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Stan Van Gundy talks player minutes, criticism of resting guys

Aug 26, 2013, 2:04 PM EDT

Stan Van Gundy AP

Stan Van Gundy still is speaking his mind.

The former NBA coach and now employee of NBC Sports (doing some college color commentary, among other things) doesn’t get why so many coaches are getting fired, he still is tight with Dwight Howard, he doesn’t really think the media can impact a team (unless the team lets it), and he thinks about some of the bigger-picture issues in coaching.

Among those is the minutes players play, and the criticism coaches get for playing guys too much or too little. Speaking with Ethan Sherwood Strauss for TrueHoop Van Gundy went on a little rant about minutes and the perception of it.

The second thing that’s curious, could be in all sports is supposedly now, if we go back 30 or 40 years, maybe only 20. Supposedly now, our athletes are better, they’re bigger, stronger faster athletes.

We’ve got better training, OK. We’ve got better nutrition. We’ve got all this technology. Our travel is a lot better. They’re not traveling commercial. Everything is set up better, and yet, they’re not capable of playing the minutes or pitching the innings that guys did 30 or 40 years ago! I don’t get that. And it’s not like players are hurt less now than players in those years. Those guys used to play every day. They played 82 games, they played 40 minutes a game. Now, supposedly all these great improvements we made, our athletes aren’t capable of doing that….

One of the knocks when I was working for Pat Riley was, “Oh, his practices were so hard. You go to him, it’s going to shorten your career.” Then I look around and say, well, Patrick Ewing played a damn long time. Charles Oakley played a damn long time. And Derek Harper played in his 30s and played a long time. And Mo Cheeks. And it’s, “C’mon!” Where’s the evidence of this?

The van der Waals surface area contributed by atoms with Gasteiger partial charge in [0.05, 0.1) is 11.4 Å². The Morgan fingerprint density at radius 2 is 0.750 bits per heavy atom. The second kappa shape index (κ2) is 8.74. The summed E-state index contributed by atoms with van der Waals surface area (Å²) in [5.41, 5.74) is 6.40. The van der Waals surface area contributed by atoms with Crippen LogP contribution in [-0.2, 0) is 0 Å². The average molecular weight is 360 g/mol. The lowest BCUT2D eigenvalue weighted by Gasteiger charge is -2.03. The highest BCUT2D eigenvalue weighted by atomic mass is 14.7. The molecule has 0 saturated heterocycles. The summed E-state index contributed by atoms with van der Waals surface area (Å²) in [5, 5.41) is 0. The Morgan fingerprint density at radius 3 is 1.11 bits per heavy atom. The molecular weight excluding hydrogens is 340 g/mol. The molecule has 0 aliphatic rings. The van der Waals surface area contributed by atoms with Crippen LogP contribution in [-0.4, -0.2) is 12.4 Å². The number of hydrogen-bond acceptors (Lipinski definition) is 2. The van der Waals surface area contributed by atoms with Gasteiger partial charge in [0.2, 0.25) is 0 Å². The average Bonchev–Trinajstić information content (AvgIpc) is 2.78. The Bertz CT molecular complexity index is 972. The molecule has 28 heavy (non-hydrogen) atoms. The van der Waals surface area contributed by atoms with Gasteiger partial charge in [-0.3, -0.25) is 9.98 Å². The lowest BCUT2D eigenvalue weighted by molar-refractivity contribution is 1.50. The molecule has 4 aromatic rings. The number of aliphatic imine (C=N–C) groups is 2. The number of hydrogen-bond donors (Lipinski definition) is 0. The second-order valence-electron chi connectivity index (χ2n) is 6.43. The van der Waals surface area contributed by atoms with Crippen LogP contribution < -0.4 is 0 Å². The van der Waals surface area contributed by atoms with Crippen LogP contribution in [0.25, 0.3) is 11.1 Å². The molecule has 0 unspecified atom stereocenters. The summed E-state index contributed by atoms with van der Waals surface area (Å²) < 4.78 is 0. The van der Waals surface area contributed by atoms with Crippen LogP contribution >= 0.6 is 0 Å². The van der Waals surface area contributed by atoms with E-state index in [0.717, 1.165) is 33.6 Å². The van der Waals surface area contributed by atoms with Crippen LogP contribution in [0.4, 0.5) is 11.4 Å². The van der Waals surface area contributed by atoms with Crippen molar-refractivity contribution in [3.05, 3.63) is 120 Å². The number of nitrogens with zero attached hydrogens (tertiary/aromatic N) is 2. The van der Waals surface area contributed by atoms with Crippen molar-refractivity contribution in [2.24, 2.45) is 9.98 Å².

Van Gundy points to Gregg Popovich resting guys but having the knowledge that his team and players are going to make the playoffs — he has a luxury to do this that Rick Carlisle in Dallas or Rick Adelman in Minnesota may not.

I think one of the key things not discussed is the level of play and the smaller margin for error.

I’m not saying today’s players are better than the guys 30 years ago, but when the Lakers and Warriors (or Knicks and Sixers or whatever) played back then both teams were tired and if the shooting percentage dipped or the game slowed down a little it was just kind of accepted as part of it. Now, that drop off could and would be exploited by an opponent and leads to a loss. And if the guys are worn down come the playoffs it will show up fast.

So the reduced minutes is less about “can you make Kyrie Irving play 40 minutes a night?” and more “at what point does a fatigued Irving not play at the level he needs to for this team?” If he is tired at the end of the game and the other team’s star is fresh, who wins a close game? I’d be curious what Van Gundy would say about that argument.

But it’s situational and varies player to player, team to team. There are no rules here, which is why fans and media will always second guess coaches. Fair or not.

  1. herkulease - Aug 26, 2013 at 3:05 PM

    The answer always comes back to money. 20-30 years ago star MLB starting pitchers didn’t have some $150+million contract, neither did NBA players with their monster contracts.